Don’t have the funds? No bother. There are several other options to support you in your personal development this year and thereafter.
*Crack a book open. Seriously, there are so many inspiring options out there that will cost you no more than 20 quid (less if you go for second hand). I’ve got a bunch of recommendations from last year (PM me for many more).
Aside from reading, social media is jam-packed full of inspiring pages, videos and events. Just this week, I stumbled across Heal Within where Linda runs weekly meditation and mindfulness Facebook lives.
Finally, I’ll be sharing weekly tidbits and sources of inspiration across my blog, social media and newsletter. Be sure to sign up so you can get content to your inbox first!
I’ve had the fortune of coming across and working with a range of interesting and intelligent individuals over the years – through blogging, work, family and living in various locations. Listening to their stories and what they do, I’ve learned even more so that we’re all making our contribution whether through work, our hobbies or by simply being ourselves. Meeting and staying in touch with psychotherapist Cathy Culloty was no exception.
Cathy is a psychotherapist in DCU, has a private practice and on the side works as a model while running a blog. She’s recently got married and is living her best life as a strong and influential young woman.
As it’s mental health awareness month in Dublin, I reached out to Cathy to ask her for her thoughts on a number of topics related to the stigma attached with mental health in Ireland alongside her general advice to anyone who might be suffering or needing some help. The benefits of psychotherapy, the future of mental health in Ireland and identifying the signs of someone suffering are some of the areas we discussed.
“Exercising regularly, good diet, getting adequate sleep, being mindful of alcohol consumption, talking about your feelings and not being afraid to ask for help” are some of the ways Cathy recommends that we maintain a positive mental health. Aside from these basics, she recommends taking some time out from the hustle and bustle of everyday life. Whether that means a holiday abroad, trip to the countryside or a spa day – rest is what will allow the mind to recuperate and refresh.
Of course, we are all guilty of skipping some steps of what we know is good for us. A struggle with our mental health will hit any of us at some stage in our lives so, what then? There are so many possible options when it comes to getting help and support when we’re feeling unwell. With so many possible ways of treatment out there including medication, cognitive behavioural therapy and coaching, how does someone decide what’s best?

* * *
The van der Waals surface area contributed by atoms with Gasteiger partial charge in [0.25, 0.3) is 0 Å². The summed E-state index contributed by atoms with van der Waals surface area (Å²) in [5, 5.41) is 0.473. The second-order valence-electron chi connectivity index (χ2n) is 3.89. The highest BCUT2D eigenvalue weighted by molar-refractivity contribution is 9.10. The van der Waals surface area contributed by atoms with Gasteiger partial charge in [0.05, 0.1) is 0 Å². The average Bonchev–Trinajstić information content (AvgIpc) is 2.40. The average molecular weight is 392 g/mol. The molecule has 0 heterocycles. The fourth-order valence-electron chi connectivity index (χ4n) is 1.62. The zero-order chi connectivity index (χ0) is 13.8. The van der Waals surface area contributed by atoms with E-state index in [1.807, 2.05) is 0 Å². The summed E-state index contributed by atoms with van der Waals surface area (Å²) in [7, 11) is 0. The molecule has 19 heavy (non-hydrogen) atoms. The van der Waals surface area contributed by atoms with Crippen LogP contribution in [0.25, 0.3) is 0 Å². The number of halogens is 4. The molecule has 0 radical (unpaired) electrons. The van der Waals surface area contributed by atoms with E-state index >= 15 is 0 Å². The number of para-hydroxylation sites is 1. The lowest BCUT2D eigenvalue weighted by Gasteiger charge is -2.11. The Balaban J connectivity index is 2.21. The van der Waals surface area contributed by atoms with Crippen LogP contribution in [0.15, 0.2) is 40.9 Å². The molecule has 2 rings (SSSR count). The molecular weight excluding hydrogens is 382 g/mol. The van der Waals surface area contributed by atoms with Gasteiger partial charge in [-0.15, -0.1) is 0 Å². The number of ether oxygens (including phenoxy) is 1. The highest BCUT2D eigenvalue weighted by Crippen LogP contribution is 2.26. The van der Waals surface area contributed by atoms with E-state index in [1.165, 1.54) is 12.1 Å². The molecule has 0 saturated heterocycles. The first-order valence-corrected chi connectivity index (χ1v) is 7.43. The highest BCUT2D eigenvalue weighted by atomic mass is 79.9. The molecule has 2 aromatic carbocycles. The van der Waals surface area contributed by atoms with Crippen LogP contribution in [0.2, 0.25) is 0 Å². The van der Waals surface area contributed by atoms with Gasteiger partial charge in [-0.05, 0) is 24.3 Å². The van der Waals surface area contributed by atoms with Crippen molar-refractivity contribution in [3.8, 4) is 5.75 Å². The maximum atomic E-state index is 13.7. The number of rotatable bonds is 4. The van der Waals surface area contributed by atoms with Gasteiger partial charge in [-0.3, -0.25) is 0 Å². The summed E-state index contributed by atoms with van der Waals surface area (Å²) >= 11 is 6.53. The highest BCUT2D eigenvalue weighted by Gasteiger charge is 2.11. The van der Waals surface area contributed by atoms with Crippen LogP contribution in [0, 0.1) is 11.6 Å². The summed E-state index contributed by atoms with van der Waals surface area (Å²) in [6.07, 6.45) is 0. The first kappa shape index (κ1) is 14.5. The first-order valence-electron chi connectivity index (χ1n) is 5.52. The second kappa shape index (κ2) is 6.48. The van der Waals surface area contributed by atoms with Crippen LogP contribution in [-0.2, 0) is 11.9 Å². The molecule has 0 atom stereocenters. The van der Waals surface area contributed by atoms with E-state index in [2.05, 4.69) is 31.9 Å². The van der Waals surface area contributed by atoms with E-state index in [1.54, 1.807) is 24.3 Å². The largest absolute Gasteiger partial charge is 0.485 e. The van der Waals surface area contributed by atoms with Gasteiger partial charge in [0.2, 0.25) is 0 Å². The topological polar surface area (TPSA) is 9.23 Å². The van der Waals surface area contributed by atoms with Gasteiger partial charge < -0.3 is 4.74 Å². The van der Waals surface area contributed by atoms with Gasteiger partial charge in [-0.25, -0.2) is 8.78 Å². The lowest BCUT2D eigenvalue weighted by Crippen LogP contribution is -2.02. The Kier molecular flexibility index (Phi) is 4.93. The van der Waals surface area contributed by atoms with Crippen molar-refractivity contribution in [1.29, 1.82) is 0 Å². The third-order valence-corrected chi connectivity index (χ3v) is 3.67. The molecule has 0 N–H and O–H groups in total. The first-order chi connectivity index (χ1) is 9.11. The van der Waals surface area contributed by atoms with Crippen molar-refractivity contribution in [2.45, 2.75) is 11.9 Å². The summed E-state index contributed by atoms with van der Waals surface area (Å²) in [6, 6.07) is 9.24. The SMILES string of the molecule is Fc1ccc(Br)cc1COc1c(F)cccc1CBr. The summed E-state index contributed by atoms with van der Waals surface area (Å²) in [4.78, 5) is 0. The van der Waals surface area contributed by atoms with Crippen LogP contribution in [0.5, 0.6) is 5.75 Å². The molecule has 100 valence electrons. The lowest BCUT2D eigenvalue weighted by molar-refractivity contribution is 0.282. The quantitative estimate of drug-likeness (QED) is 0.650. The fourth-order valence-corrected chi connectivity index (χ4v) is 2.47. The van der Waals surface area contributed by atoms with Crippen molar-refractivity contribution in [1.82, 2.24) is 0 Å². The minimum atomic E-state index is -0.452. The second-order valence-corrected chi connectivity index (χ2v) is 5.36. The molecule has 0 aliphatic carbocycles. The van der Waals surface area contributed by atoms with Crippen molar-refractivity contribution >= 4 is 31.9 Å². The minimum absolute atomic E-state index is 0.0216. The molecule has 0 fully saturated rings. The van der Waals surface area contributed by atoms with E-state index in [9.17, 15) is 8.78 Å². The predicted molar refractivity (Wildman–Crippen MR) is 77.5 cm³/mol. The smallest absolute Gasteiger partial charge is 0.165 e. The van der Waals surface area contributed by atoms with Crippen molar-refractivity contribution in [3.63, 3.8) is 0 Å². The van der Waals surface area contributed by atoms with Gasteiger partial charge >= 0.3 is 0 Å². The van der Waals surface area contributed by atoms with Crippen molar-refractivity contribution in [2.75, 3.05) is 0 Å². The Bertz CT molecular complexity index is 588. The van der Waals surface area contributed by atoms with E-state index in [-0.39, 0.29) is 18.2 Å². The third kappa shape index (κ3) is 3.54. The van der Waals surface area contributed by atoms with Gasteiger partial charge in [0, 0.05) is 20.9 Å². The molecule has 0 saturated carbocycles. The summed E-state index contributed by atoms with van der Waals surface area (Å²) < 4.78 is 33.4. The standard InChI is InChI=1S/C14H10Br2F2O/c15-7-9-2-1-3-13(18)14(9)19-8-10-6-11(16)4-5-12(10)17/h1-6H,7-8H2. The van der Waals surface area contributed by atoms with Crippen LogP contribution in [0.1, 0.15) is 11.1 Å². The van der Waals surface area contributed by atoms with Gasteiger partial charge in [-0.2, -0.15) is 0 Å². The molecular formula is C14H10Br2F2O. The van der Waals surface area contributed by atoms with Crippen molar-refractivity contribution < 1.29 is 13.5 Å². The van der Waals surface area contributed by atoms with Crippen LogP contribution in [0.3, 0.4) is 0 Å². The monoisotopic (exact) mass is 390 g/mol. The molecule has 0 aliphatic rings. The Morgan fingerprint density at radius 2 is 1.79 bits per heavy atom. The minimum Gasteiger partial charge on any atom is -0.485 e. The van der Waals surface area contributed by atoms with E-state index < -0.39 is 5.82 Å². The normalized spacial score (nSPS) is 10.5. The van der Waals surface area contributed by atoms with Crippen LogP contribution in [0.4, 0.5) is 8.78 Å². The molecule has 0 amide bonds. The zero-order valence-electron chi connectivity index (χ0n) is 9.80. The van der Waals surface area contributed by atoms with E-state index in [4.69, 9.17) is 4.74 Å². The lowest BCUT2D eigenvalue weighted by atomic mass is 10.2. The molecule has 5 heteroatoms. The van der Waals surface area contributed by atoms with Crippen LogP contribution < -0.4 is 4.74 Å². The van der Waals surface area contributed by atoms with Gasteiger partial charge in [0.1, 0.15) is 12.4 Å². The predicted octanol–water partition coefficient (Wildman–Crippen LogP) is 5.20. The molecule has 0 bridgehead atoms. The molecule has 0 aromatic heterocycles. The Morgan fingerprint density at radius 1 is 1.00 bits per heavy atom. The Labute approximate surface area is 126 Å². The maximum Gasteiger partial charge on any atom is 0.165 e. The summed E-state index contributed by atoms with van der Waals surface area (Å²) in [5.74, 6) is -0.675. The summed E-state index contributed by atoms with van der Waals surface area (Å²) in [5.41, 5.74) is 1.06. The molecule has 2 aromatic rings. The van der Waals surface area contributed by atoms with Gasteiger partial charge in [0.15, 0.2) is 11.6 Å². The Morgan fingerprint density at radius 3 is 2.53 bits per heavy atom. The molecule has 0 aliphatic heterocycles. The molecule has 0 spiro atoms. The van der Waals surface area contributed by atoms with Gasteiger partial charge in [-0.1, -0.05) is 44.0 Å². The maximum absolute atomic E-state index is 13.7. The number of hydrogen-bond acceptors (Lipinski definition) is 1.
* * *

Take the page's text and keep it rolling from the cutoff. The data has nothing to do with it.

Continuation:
As a psychotherapist, I asked Cathy why someone might choose psychotherapy as an option of treatment. Describing it as something everyone should try at some stage in their lives, it allows one to understand themselves fully, rewrite stories from their past, heal old wounds and decide who they want to be and where they want to go. As a pathway of treatment, Cathy cites finding a therapist you can trust as the most important element of having a positive experience with psychotherapy. Of course, having the motivation to develop and work towards a more healthy mindset is the second element to consider.
Not everyone feels comfortable talking about their mental health and this is where the stigma comes in in Ireland and probably – externally. Feeling like you’re alone and being overwhelmed are some of the reasons someone might avoid getting help with their mental health while caring what other people think pops up as a reason why one wouldn’t reach out sooner than they need to. Cathy’s advice is to remember that “you’re not alone. No matter how bad things seem, there is light at the end of the tunnel.”
Unfortunately, not everyone will say they’re in a tough place and even more people won’t have recognised it. As loved ones, it’s important that we are able to identify when someone is going through a mental health challenge. Social withdrawal, increased sadness and/or irritability and excessive sleep are some of the signs to look for when identifying a mental health problem. More intensely, significant change in mood, hallucinating and delusions can appear in more extreme cases. In any event, approaching the said person to support them will mean they don’t suffer for longer than they need to.
When we discussed the future of mental health in Ireland, Cathy expressed her hope for its acceptance and progression into a more positive light. “I have a friend in the UK who manages a team and gives them mental health days which I think is brilliant and should be implemented into all work contracts”. The lifting of the stigma, further education and increased awareness around mental health are hopefully a premonition for mental health in Ireland.
In the meantime, being aware of identifying the signs, super self-care and being as open as we can around the topic will mean we take massive strides in the right direction.